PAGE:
22 Nov. 45

the names of the defendants in court are listed. There are State Ministers listed acting as Reich Ministers, and you will note the name of the Defendant Frank. There are other participants in Cabinet meetings, among which you will notice the name of the Defendant Von Schirach.

Now, this whole line on which the Cabinet hangs is the level of the Reich Cabinet, and as I have stated, organizations that grew out of this maternal organism, the Reichsregierung.

To the left the Secret Cabinet Council includes the names of the defendants. Still further to the left is the delegate for the Four Year Plan. And over to the very end is the Reichstag, of which the President was the Defendant Göring, and the leader of the Reichstagsfraktion, the Defendant Frick.

If we proceed to the right of the median line, we have the Reich Defense Council, with Hitler himself as chairman, the Reich Defense Committee under it, and the Ministerial Council for the Defense of the Realm, which grew out of the Reich Defense Council. And we see mostly the names of Cabinet ministers, including, if I may advert to that fact, particularly the names of purely military leaders, such as the Defendant Raeder and the Defendant Keitel.

And farther to the right, all names mentioned as defendants in these proceedings, Schacht, the first Plenipotentiary for War Economy, later succeeded by Funk; Field Marshal Keitel as the Chief of the OKW, and the Defendant Frick again as Plenipotentiary for Administration, in the triangle which became known as the "Dreierkollegium,"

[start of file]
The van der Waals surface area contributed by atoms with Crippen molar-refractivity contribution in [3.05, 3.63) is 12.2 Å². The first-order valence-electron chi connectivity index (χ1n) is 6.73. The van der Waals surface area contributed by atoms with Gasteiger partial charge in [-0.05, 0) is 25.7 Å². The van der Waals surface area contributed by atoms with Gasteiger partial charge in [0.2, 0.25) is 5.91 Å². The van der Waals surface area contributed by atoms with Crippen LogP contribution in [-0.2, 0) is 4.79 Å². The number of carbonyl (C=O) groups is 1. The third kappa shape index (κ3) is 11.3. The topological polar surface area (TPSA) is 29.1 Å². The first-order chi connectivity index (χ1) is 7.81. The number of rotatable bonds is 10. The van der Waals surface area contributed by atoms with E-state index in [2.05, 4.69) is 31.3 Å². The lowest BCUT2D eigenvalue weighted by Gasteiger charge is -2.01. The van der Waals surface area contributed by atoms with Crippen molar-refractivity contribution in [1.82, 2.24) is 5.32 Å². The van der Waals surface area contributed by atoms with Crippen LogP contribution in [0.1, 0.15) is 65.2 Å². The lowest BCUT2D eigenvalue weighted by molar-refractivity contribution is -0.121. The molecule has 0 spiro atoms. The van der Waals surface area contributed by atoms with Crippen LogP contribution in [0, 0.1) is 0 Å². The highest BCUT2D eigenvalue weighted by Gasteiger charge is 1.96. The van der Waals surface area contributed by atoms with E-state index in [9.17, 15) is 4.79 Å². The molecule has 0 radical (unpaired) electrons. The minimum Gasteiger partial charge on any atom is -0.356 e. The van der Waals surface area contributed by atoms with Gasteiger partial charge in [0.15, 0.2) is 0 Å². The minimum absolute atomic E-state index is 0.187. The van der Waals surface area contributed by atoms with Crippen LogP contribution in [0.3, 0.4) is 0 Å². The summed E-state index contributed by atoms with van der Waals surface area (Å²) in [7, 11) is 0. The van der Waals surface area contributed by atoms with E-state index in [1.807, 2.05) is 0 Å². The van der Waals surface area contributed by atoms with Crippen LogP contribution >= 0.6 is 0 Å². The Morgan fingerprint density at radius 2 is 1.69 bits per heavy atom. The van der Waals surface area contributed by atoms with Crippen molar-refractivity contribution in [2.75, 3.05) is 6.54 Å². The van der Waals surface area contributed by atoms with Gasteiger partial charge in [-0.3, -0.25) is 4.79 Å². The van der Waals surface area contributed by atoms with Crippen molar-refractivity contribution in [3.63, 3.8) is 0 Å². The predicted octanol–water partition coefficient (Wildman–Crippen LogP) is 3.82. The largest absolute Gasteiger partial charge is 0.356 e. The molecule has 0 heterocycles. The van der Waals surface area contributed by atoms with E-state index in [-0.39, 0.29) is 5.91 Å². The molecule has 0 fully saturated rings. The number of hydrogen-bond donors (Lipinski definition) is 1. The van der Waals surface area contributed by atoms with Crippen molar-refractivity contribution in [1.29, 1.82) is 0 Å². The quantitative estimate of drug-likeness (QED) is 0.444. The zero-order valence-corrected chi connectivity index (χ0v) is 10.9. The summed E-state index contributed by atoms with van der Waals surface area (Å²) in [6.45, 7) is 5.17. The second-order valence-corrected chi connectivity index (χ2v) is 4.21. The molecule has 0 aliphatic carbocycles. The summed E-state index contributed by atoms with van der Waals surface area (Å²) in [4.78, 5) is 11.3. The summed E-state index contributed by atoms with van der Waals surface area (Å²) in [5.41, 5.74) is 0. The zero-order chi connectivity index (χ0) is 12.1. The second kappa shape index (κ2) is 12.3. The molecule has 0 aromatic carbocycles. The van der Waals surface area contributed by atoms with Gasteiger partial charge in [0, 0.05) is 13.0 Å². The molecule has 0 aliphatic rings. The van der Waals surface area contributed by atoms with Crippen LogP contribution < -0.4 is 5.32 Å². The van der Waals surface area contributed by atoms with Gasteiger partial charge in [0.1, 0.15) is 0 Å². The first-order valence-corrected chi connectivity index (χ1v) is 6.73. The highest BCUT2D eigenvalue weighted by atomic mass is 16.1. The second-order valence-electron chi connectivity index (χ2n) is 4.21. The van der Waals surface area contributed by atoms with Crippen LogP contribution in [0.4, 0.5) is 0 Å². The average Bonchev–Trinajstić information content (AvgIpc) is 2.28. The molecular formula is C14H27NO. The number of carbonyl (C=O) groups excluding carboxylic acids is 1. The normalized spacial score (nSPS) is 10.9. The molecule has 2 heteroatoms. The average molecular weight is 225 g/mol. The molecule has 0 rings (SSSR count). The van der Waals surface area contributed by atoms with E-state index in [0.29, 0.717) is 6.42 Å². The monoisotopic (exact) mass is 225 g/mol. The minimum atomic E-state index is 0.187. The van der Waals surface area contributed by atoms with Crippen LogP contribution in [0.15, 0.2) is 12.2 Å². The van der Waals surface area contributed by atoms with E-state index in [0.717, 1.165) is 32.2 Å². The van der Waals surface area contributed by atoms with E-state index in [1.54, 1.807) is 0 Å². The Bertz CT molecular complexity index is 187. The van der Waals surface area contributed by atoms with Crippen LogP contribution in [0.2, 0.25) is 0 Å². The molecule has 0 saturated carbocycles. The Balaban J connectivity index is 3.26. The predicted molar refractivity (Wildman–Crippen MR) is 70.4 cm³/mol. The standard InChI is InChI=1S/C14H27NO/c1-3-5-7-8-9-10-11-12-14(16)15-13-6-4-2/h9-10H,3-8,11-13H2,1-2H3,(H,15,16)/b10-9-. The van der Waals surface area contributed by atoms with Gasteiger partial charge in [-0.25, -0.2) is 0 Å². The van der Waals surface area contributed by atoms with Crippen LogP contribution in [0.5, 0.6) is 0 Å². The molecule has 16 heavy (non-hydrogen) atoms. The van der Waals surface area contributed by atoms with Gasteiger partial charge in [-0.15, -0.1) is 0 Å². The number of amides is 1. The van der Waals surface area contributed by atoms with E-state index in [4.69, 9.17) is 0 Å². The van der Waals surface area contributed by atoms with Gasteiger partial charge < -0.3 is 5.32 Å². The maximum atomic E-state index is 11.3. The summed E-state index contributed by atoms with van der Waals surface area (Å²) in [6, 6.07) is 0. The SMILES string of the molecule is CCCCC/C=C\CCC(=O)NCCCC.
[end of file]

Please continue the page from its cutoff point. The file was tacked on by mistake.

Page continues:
If we descend the vertical line to the horizontal line in the middle, we have the various ministries over which these Cabinet ministers, this Reichsregierung, presided. We have also at the extreme left and the extreme right, very important and special offices that were set up at the instigation of the Party, and those offices reported directly to the Führer himself.

If I may start at the extreme left, I will point out that as the civil government moved after the military machine into the lowlands, the Defendant Seyss-Inquart became the Reichskommissar for the Netherlands.

A few names below that of Seyss-Inquart is the name of the Defendant Von Neurath, the Reichsprotektor for Bohemia and Moravia, who was later succeeded by the Defendant Frick; and under those names, the name of the Defendant Frank, the Generalgouverneur of Poland.

Adjoining the box of these administrators who reported directly to the Reich Chancellor and President was the Foreign Office,